SUNDANCE 2020 FILM FESTIVAL REVIEW! Radha is having a hard time. A struggling actor and playwright in New York, she suffers rejection after rejection. To make ends meet she teaches stagecraft to teenagers, catching plenty of side-eye from the more successful in her periphery. To add to that, her mother recently passed away. None of that compares to her biggest worry; Radha is about to turn 40. In the new film The 40-Year-Old Version, writer-director Radha Blank has created a winning movie that follows a woman of color coming to terms with her art, her life, and her voice with honesty and wit.
The pic opens on Radha’s neighborhood and life. Teaching, eavesdropping on the neighbors and attempting to find a black theatre that will stage a workshop of her play without changing it. Radha’s bestie, Archie (Peter Y. Kim) is a producer who works for a very successful, very white producer Josh Whitman (Reed Birney) who might be interested, pending some changes to the script. Meanwhile, Radha decides to get back to one of her earlier passions in rapping. Torn, she must struggle with finding the balance pf paying the rent and staying true to her artistic voice.
The production is pretty bare-bones, lending to its raw tone. Shot in black and white with a Verite feel, the movie plays part documentary with first-person interviews and insert shots, and part comedy-drama. Recalling the early days of Spike Lee, The 40-Year-Old Version approaches the artist’s battle and finding life after 40 with charm, humor, and honesty. Radha’s script bursts out of the gate with a riotous series of moments in an average day trying to get to work, getting to work only to have a fight break out in class, and having a hilariously tenacious student hit on her. Then the pic settles down a bit as her struggles come to the fore and Radha tries in earnest to find her center.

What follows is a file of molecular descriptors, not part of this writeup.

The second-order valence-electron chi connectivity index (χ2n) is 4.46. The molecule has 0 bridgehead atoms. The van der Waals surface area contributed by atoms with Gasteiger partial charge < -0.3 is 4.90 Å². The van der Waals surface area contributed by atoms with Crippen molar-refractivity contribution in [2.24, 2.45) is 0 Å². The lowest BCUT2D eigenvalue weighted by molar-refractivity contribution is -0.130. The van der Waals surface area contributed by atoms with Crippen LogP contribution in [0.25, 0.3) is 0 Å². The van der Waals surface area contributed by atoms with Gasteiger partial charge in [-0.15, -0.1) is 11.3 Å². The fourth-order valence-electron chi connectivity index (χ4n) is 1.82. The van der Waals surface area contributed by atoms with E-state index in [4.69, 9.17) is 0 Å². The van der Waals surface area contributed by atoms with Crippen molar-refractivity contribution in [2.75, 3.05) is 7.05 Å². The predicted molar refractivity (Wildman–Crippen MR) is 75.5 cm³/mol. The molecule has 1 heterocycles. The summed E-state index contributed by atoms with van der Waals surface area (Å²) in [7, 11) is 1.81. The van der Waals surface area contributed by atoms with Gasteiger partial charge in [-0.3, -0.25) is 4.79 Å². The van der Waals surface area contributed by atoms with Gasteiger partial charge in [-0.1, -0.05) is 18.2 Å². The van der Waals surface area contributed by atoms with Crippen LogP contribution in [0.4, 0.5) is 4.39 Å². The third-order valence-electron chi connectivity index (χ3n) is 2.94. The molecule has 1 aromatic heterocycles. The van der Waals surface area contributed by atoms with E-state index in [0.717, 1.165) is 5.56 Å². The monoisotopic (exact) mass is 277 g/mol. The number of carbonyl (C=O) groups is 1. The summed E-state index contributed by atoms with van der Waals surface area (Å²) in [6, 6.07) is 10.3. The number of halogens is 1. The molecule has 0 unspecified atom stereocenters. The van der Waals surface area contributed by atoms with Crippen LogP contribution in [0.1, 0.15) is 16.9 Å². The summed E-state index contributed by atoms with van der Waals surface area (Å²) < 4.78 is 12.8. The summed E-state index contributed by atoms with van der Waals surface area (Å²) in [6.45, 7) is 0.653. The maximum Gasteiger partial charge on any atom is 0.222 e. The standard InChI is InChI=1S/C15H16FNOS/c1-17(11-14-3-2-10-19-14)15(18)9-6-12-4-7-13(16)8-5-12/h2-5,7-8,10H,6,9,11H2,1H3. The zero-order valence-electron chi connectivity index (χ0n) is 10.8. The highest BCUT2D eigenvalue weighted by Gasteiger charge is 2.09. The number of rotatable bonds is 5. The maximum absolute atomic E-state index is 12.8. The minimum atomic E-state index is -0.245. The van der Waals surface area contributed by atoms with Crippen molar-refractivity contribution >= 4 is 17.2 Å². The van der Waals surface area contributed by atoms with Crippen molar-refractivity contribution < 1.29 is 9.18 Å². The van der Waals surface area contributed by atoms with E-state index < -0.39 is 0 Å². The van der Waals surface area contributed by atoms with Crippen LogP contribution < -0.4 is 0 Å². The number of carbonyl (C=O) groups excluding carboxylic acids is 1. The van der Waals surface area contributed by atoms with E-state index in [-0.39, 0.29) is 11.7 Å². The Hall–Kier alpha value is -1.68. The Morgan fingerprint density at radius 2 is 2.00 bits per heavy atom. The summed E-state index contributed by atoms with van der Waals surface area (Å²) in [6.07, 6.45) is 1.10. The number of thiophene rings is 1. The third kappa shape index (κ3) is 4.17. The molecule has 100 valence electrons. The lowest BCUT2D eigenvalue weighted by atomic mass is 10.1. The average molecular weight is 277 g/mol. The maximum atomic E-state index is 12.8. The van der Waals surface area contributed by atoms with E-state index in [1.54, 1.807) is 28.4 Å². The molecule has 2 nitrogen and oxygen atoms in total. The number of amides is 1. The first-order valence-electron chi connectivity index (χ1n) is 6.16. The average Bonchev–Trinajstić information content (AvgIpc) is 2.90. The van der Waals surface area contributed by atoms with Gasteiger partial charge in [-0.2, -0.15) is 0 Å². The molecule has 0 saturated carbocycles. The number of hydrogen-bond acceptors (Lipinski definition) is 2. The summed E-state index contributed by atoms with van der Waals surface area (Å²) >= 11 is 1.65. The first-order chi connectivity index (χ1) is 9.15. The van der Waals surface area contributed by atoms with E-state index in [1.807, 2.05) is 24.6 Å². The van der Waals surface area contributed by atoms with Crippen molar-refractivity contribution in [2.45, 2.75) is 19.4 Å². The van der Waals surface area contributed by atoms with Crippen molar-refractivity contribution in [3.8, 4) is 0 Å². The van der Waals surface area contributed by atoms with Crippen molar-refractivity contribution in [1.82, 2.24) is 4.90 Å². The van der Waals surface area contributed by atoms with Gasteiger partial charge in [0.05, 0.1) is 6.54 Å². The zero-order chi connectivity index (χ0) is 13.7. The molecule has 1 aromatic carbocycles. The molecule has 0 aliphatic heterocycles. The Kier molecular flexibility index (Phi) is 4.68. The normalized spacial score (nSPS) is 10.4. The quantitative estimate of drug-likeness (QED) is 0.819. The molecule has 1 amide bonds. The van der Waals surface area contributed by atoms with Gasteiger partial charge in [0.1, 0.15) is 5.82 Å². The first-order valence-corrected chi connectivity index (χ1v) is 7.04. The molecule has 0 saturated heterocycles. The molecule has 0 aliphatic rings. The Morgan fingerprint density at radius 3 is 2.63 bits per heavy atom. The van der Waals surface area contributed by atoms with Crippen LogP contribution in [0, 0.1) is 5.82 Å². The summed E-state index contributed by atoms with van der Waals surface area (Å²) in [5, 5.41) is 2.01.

“The eternal struggle between art and commerce is nothing compared to the impending age of 40.”
Perhaps my one note, if any, would be length. While Blank keeps every arch in check, some of them take a bit of time to get there. The end of act 2 lags a bit as Radha faces the tough choices between integrity and commerce while rehearsing her workshop play. I will forgive it though because some of it is straight-up hilarious. As they are rehearsing a play about Harlem gentrification Radha tirelessly fights the producer’s tendencies to push the play into “poverty-porn” territory. Still, they insist on hip-hop numbers and ending the show with a sudden blackout and gunshot. Priceless.
Everything comes together and this film really is a joy to watch. In every scene, Blank’s work shines as a writer, a director and as an actor. Her relentless charisma and authenticity tinged with wit carry every scene of the film, making it a joy to witness. This is the arrival of a talented voice in indie film.
The 40-Year-Old Version screened at the 2020 Sundance Film Festival.
"…recalls the early days of Spike Lee with charm, humor, and honesty."